Let me just Norton. Let me book pushy, I'm not sure, because I've found in my own experience of meditation has held me separate. signal from noise so that when I have sat back- and I have more time- I'm a little less likely to go down the rabbit hole useless rumination unable to see more clearly the road ahead and the opportunities ahead, and similarly so that, with that as a result of truth, and then there was another piece you were talking about that somehow a goal which is even go yeah achieving calls the same thing that I. they're all these things I want and just having the injection of common perspective that my phone this gives. You helped me see what really matters So will not. Let me put back on the ok guy. Do need mindfulness to know to think about what really matters now exactly now, so I was knocking. the two at no, I know I know conflate them. I just think that their
additive era and supportive. I think so too. I think mindfulness helps pretty much the boy it's necessary, I don't think it sufficient. That's all I'm saying so terribly Apple S with a positive outlook is one of the very powerful ways they ve discovered of treating depression. Sears depression is mindful is based cognitive therapy, which Would you say that your wife is as done some when some work in that, if she was the first book, putting the other, mindless and confer be, which is called emotional alchemy, does to this day and wonderful book. But how can I say? That's my wife, of course, I have to say it's widely embraced as it
so wonderful images say if I confirm my terrorists as import turban ominously, so the interesting things that phrase mindfulness based cognitive therapy? What it means is mindfulness is the base. It helps. You see your thoughts and feelings and then cognitive therapy tells you you don't have to believe those thoughts and that's a very powerful intervention. But that's a cognitive intervention which is separate from mindfulness per se, put him together and you have something is very potent, but they separate. So there's your cognitive outlook and positive outlook is, is purely condom. Mindfulness may help you get there, but may not necessarily help you get there. There could be some whose very mindful and very depressed, and just mindful of lawyers, that a lousy feeling again right.
And noticing and noticing it. However, therapy tells him hey whenever that comes up. Think about don't think about look at what you telling yourself. I know but it will never change challenge those thoughts. I will have the cardinal back. It's not my fullest per se. So minded helps limp lit the element of when you back your sheets yesterday. Ok, so then another place, another ability of outstanding leaders is empathy and loving kindness. Actually that which is often paired with me. If this does help you with that, and that is a kind of meditation, were you systematically envision other beings and send them good vibes in his lot assigned to suggest that that that actually, As I know we, health benefits but behavioral exactly
but then there's another one, which is called organizational awareness, which is being able to read the map of the organization, know whose influential know who to go to make a decision, no, how to persuade them so that in that next meeting there. speak up for you. That's not that you don't learn that in mind from us per se. You learn it in that social intelligence. Basically something else. I see that so so you're again but what I interrupted you and you are looking at the sheets in front of your concern. What we are concerned, if I recall, was somehow marvellous is being injected into the corporate world and old, as well as a panacea, but exactly leaves things out yeah. So I'm managing conflict, that's another ability of outstanding leader. Mindfulness may not help you they're very much because it so interpersonal. It can help you stay calm, but it isn't a silly. Help me with the getting to win win an end. Those of us who have any visibility into meditation communities around that this country and around the world will know, there's plenty account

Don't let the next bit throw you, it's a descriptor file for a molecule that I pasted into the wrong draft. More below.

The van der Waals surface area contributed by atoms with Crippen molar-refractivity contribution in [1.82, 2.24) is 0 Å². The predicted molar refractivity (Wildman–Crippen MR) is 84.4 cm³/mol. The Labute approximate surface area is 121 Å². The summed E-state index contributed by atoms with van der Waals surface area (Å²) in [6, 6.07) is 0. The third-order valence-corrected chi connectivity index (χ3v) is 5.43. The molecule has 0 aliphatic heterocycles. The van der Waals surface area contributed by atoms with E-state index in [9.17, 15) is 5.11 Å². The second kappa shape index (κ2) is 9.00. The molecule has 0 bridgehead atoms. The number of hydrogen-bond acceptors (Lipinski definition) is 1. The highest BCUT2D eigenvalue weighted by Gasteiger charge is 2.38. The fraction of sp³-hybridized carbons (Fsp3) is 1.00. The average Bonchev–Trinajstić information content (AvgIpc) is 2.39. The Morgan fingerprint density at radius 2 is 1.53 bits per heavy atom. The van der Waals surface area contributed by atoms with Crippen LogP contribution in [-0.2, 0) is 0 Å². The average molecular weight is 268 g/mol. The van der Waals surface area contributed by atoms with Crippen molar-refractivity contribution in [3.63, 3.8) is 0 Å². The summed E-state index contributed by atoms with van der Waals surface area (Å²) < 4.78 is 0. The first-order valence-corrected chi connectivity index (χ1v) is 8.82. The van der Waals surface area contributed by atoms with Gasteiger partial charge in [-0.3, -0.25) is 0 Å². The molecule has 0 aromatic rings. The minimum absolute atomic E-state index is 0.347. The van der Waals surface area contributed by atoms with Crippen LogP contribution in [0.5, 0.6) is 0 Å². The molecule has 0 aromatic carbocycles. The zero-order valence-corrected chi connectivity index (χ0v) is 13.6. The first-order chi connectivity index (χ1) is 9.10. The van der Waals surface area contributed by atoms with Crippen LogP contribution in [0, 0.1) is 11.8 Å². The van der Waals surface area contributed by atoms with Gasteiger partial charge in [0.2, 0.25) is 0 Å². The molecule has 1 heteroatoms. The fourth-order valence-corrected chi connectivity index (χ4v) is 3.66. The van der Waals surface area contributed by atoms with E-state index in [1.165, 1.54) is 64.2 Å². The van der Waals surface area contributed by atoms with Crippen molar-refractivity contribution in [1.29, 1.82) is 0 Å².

in those organizations. The idea is exactly or teamwork. That's another play. I mean that has to do you learn that you know and play soccer is a kid not doing mindfulness on a cushion predict. All I'm saying is: there's a skill set and if your interested that skill set, I recommend going to more than sound, not net. Why
put all of this into and books and videos, and so on will tell us more about. What's there at more than talk. Is that that you, you and your son of really build this up as a place where people go for resources to learn about emotional intelligence exact? What else is there there's a couple of things that people might be interested in? One is a little book called the brain and emotional intelligence which goes into the brain level of what's happening as you manage yourself for you handle relationships skilfully. There's a book called what makes a leader which has all my articles from Harvard Business Review had been writing there for quite a while, and the article called what makes a leader, which I wrote. Ninety eight still one of their second most requested reprint loudest day,
I have to say between you and me, and people listening. They have all rights to that. They pay me hundred bucks for that. I think I'm down at share in a business school by outside, but any rate I put together all of the articles from the business review in this one makes leader said more than sound and also we're going in to primrose on each of these competencies. We have one on self awareness, self regulation. Positive outlook were doing one a month. I, if you, if anyone is interested in you know, but what is this? Why doesn't matter? how can I do it great your great over that's? What's there more than any other concerns as mindfulness you, ve watched you ve, had a front receives mindfulness has gone mainstream over the last couple of decades, lead in part by another member of this cabal, the aforementioned dead, you booze John Cabbage in a very close friend of yours, and does so do I